Highlights from The Dictionary of Lost Words:
Some words are more important than others—I learned this, growing up in the Scriptorium. But it took me a long time to understand why. [Esme February 1886]
Words change over time, you see. The way they look, the way they sound, sometimes even their meaning changes. They have their own history. [April 1891]
The Dictionary is a history book Esme. If it has taught me anything, it is that the way we conceive of things now will most certainly change. [June 1906]
“Some words are more than letters on a page, don’t you think?” she said … “They have shape and texture. They are like bullets, full of energy, and when you give one breath you can feel its sharp edge …” [March 1907]
Although the novel is populated by many quirky characters, there are also real-life characters who worked on the OED, like James Murray who was appointed editor in 1879, Henry Bradley appointed as second editor in 1887, and the word “bondmaid” (that started Esme’s journey into lost words) is discovered missing following a letter from the public. It is clear, that Williams has done her research about the OED and given us a novel where the setting and social events of the time provide a unique picture about words, word meanings, and the real people who spent 70 years completing their task. The OED continues to evolve, and you can find out more at oed.com.
The latest update to the Oxford English Dictionary includes over 1,400 fully revised and updated entries, and over 700 new words, phrases, and senses appear for the first time, including deepfake, antigram, and groomzilla.
Coming soon Pip Williams second novel: The Book Binder of Jericho Random House (August 2023)
Finding the Mother Tree: Discovering the Wisdom of the Forest by Suzanne Simard
Knopf May 2021
Suzanne Simard was born in the Monashee Mountains of British Columbia and was educated at the University of British Columbia and Oregon State University. She is Professor of Forest Ecology in the University of British Columbia's Faculty of Forestry. She is a pioneer on the frontier of plant communication and intelligence; her TED talks have been viewed by more than 10 million people worldwide.
When Suzanne Simard’s book came out in 2021, I read it immediately for several reasons. As an ecologist, I love the natural world. As a naturalist, I am very fond of trees and the forest environment. I live in logging country and have watched trucks with full loads heading down the mountain for 40 years. The timber industry is a complicated business, more now than ever as climate change collides with human activity. But that is not the reason I am rereading “Finding the Mother Tree”.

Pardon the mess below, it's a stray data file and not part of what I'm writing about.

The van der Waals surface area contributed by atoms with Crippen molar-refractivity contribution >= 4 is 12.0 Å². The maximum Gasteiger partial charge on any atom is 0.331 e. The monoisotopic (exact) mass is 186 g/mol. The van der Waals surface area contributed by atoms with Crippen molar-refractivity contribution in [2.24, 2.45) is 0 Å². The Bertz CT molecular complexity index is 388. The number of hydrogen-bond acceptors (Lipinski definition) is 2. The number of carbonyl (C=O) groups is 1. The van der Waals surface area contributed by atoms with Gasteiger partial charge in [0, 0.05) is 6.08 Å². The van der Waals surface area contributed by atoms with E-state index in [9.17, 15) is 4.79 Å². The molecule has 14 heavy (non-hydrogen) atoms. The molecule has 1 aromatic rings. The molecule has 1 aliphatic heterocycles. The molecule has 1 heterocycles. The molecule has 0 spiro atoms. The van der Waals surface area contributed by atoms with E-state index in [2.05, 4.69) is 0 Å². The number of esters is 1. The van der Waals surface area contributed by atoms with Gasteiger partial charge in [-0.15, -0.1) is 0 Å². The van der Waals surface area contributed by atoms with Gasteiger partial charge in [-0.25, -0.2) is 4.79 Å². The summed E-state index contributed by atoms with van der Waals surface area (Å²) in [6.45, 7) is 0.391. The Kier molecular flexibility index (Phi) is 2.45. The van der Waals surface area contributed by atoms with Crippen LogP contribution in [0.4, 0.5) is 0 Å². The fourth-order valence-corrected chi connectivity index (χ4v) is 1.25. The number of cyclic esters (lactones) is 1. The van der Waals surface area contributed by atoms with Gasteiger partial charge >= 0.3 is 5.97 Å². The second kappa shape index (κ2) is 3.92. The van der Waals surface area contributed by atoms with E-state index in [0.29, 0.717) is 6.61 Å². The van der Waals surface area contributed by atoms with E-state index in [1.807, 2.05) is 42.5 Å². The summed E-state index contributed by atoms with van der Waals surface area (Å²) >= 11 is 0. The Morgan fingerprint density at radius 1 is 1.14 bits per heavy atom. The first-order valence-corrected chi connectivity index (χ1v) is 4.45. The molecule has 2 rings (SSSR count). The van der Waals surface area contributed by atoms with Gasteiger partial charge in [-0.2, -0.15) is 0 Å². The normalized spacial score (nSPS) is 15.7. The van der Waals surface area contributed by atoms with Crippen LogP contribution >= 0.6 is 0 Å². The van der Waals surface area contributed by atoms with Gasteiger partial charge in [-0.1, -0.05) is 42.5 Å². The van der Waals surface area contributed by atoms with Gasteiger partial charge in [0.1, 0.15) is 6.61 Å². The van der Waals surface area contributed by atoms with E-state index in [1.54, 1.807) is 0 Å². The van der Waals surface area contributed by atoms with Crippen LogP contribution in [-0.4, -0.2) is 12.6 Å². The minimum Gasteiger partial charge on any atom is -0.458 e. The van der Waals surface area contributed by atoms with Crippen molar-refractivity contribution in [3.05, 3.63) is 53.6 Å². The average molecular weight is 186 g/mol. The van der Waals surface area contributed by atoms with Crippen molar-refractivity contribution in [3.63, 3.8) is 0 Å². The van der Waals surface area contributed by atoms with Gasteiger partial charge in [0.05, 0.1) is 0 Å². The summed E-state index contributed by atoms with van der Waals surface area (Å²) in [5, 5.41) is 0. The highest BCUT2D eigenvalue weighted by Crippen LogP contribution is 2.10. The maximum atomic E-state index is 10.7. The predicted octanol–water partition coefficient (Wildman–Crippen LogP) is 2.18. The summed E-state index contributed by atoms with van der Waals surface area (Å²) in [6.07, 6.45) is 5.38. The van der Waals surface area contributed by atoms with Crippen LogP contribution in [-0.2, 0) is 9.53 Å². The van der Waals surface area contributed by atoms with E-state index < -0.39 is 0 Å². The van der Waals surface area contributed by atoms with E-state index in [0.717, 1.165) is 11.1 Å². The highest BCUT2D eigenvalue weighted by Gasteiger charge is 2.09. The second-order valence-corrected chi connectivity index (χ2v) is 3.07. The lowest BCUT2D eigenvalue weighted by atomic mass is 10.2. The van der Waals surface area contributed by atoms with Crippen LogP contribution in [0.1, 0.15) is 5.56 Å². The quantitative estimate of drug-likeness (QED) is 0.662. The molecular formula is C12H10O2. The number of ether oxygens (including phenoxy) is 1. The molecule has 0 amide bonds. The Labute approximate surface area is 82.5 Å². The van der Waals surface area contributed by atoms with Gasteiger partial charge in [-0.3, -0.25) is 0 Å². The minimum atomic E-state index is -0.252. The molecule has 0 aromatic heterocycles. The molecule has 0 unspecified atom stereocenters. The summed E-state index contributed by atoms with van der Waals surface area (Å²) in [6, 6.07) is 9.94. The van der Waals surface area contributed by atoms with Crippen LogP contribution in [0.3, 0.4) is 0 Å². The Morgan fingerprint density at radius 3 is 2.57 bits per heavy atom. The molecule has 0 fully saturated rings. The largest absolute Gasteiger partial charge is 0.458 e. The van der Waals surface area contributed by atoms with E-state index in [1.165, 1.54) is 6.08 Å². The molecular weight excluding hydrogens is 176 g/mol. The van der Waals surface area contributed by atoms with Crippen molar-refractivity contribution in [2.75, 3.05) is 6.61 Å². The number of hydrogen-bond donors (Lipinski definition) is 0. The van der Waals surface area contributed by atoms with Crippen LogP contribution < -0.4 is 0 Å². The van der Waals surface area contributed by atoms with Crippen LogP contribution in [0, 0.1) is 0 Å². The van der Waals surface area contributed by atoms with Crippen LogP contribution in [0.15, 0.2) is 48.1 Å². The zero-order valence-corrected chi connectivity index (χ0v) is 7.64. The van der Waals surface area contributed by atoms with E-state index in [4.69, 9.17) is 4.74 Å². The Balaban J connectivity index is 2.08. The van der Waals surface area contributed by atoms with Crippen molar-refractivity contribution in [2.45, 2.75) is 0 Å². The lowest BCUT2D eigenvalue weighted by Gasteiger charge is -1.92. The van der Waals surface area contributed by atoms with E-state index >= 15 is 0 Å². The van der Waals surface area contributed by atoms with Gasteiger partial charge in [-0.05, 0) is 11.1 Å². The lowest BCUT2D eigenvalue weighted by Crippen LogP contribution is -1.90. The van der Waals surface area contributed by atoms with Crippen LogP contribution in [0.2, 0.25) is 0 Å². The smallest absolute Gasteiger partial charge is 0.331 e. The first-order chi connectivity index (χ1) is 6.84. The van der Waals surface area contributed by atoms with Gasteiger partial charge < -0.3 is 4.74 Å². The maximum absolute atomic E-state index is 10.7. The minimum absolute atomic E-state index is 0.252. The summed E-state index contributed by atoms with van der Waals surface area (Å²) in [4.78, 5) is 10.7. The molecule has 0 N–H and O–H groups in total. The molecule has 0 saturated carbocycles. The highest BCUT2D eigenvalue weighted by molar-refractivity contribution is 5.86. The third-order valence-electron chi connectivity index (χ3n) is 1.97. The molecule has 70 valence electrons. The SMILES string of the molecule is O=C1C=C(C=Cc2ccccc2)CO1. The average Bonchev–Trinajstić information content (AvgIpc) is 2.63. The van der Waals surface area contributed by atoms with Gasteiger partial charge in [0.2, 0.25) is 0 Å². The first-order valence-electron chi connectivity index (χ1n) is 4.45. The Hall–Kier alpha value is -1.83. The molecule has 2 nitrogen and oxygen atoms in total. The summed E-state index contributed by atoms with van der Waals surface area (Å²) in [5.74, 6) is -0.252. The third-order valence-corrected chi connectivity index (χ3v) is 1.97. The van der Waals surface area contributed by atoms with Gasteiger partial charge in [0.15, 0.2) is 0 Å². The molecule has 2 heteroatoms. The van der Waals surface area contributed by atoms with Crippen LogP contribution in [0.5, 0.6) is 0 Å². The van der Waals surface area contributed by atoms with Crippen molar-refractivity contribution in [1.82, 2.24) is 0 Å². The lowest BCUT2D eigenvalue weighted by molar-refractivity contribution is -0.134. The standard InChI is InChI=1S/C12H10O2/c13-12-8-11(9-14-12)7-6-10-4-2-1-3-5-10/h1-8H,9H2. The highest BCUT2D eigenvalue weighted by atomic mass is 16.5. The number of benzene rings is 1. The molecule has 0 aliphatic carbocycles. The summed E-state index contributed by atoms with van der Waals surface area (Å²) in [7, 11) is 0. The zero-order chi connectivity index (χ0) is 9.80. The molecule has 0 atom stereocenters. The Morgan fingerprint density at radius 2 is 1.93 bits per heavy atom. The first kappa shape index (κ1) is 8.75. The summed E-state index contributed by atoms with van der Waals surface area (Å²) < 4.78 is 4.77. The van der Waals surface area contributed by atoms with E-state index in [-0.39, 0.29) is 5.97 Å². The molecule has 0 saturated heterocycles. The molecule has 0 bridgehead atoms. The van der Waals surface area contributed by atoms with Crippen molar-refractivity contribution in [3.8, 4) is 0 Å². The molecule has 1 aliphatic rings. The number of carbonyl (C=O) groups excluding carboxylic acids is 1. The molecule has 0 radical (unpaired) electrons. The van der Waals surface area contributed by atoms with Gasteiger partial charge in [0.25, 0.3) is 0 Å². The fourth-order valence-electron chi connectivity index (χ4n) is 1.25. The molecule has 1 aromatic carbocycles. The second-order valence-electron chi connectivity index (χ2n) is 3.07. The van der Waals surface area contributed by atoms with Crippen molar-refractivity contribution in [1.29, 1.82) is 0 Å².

Sometimes we read a book that changes our perspective forever. Knowledge opens the door to a wider space. Once you know, you can’t go back. Simard’s book did that for me. I can never again see a tree or forest without thinking about her research—the underground world of interdependence between tree roots and fungi.
While she has been criticized for anthropomorphic references within the timber industry and scientific circles, her work has launched further studies. Her book is a memoir. It weaves her background into the story of how trees and other flora act like families in terms of communication through sharing resources. It is not like human conversations. It happens in another way. Her life in the woods of British Columbia and later work in the forest industry have one thing in common—Simard’s curiosity about the world around her--she is an observer who asks questions.
Her writing can be lyrical. It is written for us as readers. Though strongly grounded in science, her book is a narrative that tells a story. Here are some highlights:
My arms wrapped more tightly around the trunk. Mama settled under the ponderosas as her cubs slept. My tremble reduced to a quiver, my terror to mere fright. In the safety of my tree, I felt myself slowly grafting to its bark and melting into its heartwood, astonished at how calm I’d become in its branches.
My life had knitted together as tightly as the braid running down my back.
… knowing I had to keep going for my child. For all of the children, the generations to come. I had evidence that could challenge ecological theory, and perhaps also forest policy. I held small seeds of change.
The arc of Simard’s work was not easy. Her family and scientists along the way tested her courage to continue her questioning, continue to follow her questions about trees and illuminate how the underground mycorrhizal world works.
There are many books about trees, here are a few you might consider:
The Attentive Heart: Conversations with Trees by Stephanie Kaza, Ballantine Books 1993 (An older book but great for readers who like a zen approach to trees.)
The Hidden Life of Trees and Forest Walking (Discovering the Trees and Woodlands of North America) by Peter Wohlleben (Peter has many books out about trees and forest ecology although he doesn’t have the scientific background of Simard.)
For more on tree stories and conservation activism go to lindatoren.com, click on the radio icon and listen to Program 90.
Susan, Linda, Nina & Cokie: The Extraordinary Story of the Founding Mothers of NPR
by Lisa Napoli
Harry N. Abrams (March 2022)
About the author: Born and raised in Brooklyn, Lisa Napoli has had a long career in print, radio, TV, and online journalism. She has worked at the New York Times, Marketplace, MSNBC, and KCRW. She is the author of three previous books, Radio Shangri-La, Ray & Joan, and Up All Night: Ted Turner, CNN, and the Birth of 24-Hour News. She lives in Los Angeles.